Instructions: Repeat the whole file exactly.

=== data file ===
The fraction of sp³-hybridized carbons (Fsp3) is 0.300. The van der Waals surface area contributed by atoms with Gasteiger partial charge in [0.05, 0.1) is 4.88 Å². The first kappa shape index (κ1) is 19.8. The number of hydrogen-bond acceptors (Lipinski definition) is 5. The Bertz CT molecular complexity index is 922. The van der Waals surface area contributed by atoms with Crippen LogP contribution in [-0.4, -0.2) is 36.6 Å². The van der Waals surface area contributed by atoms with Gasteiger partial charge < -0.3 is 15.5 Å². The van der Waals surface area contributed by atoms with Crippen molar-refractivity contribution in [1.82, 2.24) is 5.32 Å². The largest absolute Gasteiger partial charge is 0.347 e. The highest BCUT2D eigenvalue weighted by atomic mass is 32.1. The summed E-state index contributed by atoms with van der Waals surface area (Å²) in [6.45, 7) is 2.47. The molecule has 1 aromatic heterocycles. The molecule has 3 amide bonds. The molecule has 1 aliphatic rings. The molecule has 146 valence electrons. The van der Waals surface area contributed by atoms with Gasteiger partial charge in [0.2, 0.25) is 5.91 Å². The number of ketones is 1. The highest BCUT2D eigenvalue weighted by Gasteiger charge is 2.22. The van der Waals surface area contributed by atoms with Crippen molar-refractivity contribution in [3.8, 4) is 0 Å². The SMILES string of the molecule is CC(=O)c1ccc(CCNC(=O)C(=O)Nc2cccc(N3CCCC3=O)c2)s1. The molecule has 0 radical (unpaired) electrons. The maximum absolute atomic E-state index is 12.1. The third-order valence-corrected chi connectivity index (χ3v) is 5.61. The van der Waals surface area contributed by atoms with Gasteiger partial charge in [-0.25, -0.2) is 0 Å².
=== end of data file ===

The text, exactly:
The fraction of sp³-hybridized carbons (Fsp3) is 0.300. The van der Waals surface area contributed by atoms with Gasteiger partial charge in [0.05, 0.1) is 4.88 Å². The first kappa shape index (κ1) is 19.8. The number of hydrogen-bond acceptors (Lipinski definition) is 5. The Bertz CT molecular complexity index is 922. The van der Waals surface area contributed by atoms with Crippen LogP contribution in [-0.4, -0.2) is 36.6 Å². The van der Waals surface area contributed by atoms with Gasteiger partial charge < -0.3 is 15.5 Å². The van der Waals surface area contributed by atoms with Crippen molar-refractivity contribution in [1.82, 2.24) is 5.32 Å². The largest absolute Gasteiger partial charge is 0.347 e. The highest BCUT2D eigenvalue weighted by atomic mass is 32.1. The summed E-state index contributed by atoms with van der Waals surface area (Å²) in [6.45, 7) is 2.47. The molecule has 1 aromatic heterocycles. The molecule has 3 amide bonds. The molecule has 1 aliphatic rings. The molecule has 146 valence electrons. The van der Waals surface area contributed by atoms with Gasteiger partial charge in [0.2, 0.25) is 5.91 Å². The number of ketones is 1. The highest BCUT2D eigenvalue weighted by Gasteiger charge is 2.22. The van der Waals surface area contributed by atoms with Crippen molar-refractivity contribution in [3.8, 4) is 0 Å². The SMILES string of the molecule is CC(=O)c1ccc(CCNC(=O)C(=O)Nc2cccc(N3CCCC3=O)c2)s1. The molecule has 0 radical (unpaired) electrons. The maximum absolute atomic E-state index is 12.1. The third-order valence-corrected chi connectivity index (χ3v) is 5.61. The van der Waals surface area contributed by atoms with Gasteiger partial charge in [-0.25, -0.2) is 0 Å².